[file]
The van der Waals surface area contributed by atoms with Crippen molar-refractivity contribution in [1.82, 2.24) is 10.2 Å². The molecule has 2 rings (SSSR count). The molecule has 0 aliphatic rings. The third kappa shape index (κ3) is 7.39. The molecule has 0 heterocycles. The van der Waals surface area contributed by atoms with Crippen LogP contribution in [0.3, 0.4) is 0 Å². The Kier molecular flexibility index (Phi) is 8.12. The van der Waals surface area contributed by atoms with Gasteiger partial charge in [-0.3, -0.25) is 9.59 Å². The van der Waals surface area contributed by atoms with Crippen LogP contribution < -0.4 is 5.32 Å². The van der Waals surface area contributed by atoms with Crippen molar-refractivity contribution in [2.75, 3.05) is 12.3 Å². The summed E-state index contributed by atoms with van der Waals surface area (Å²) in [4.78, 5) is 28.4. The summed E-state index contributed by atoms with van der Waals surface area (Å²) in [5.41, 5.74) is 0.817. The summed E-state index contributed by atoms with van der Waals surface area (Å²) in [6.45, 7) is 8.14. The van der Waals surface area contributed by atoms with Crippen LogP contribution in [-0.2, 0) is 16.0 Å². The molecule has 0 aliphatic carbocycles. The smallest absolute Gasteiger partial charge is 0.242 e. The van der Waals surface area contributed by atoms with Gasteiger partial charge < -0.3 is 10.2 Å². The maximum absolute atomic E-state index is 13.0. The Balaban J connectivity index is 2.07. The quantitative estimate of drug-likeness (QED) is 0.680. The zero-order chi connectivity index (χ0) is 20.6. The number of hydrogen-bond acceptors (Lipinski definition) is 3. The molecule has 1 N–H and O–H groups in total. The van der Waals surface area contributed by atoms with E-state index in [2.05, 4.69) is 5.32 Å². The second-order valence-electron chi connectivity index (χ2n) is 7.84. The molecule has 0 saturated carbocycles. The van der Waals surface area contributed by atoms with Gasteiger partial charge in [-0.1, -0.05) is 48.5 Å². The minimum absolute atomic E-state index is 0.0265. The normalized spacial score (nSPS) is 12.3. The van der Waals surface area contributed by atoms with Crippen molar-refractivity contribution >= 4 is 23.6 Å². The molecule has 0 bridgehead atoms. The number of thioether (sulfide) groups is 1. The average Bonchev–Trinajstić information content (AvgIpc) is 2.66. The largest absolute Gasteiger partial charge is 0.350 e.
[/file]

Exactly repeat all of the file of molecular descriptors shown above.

The van der Waals surface area contributed by atoms with Crippen molar-refractivity contribution in [1.82, 2.24) is 10.2 Å². The molecule has 2 rings (SSSR count). The molecule has 0 aliphatic rings. The third kappa shape index (κ3) is 7.39. The molecule has 0 heterocycles. The van der Waals surface area contributed by atoms with Crippen LogP contribution in [0.3, 0.4) is 0 Å². The Kier molecular flexibility index (Phi) is 8.12. The van der Waals surface area contributed by atoms with Gasteiger partial charge in [-0.3, -0.25) is 9.59 Å². The van der Waals surface area contributed by atoms with Crippen LogP contribution < -0.4 is 5.32 Å². The van der Waals surface area contributed by atoms with Crippen molar-refractivity contribution in [2.75, 3.05) is 12.3 Å². The summed E-state index contributed by atoms with van der Waals surface area (Å²) in [4.78, 5) is 28.4. The summed E-state index contributed by atoms with van der Waals surface area (Å²) in [5.41, 5.74) is 0.817. The summed E-state index contributed by atoms with van der Waals surface area (Å²) in [6.45, 7) is 8.14. The van der Waals surface area contributed by atoms with Crippen LogP contribution in [-0.2, 0) is 16.0 Å². The molecule has 0 aliphatic carbocycles. The smallest absolute Gasteiger partial charge is 0.242 e. The van der Waals surface area contributed by atoms with Gasteiger partial charge < -0.3 is 10.2 Å². The maximum absolute atomic E-state index is 13.0. The Balaban J connectivity index is 2.07. The quantitative estimate of drug-likeness (QED) is 0.680. The zero-order chi connectivity index (χ0) is 20.6. The number of hydrogen-bond acceptors (Lipinski definition) is 3. The molecule has 1 N–H and O–H groups in total. The van der Waals surface area contributed by atoms with E-state index in [2.05, 4.69) is 5.32 Å². The second-order valence-electron chi connectivity index (χ2n) is 7.84. The molecule has 0 saturated carbocycles. The van der Waals surface area contributed by atoms with Gasteiger partial charge in [-0.1, -0.05) is 48.5 Å². The minimum absolute atomic E-state index is 0.0265. The normalized spacial score (nSPS) is 12.3. The van der Waals surface area contributed by atoms with Crippen molar-refractivity contribution >= 4 is 23.6 Å². The molecule has 0 bridgehead atoms. The number of thioether (sulfide) groups is 1. The average Bonchev–Trinajstić information content (AvgIpc) is 2.66. The largest absolute Gasteiger partial charge is 0.350 e.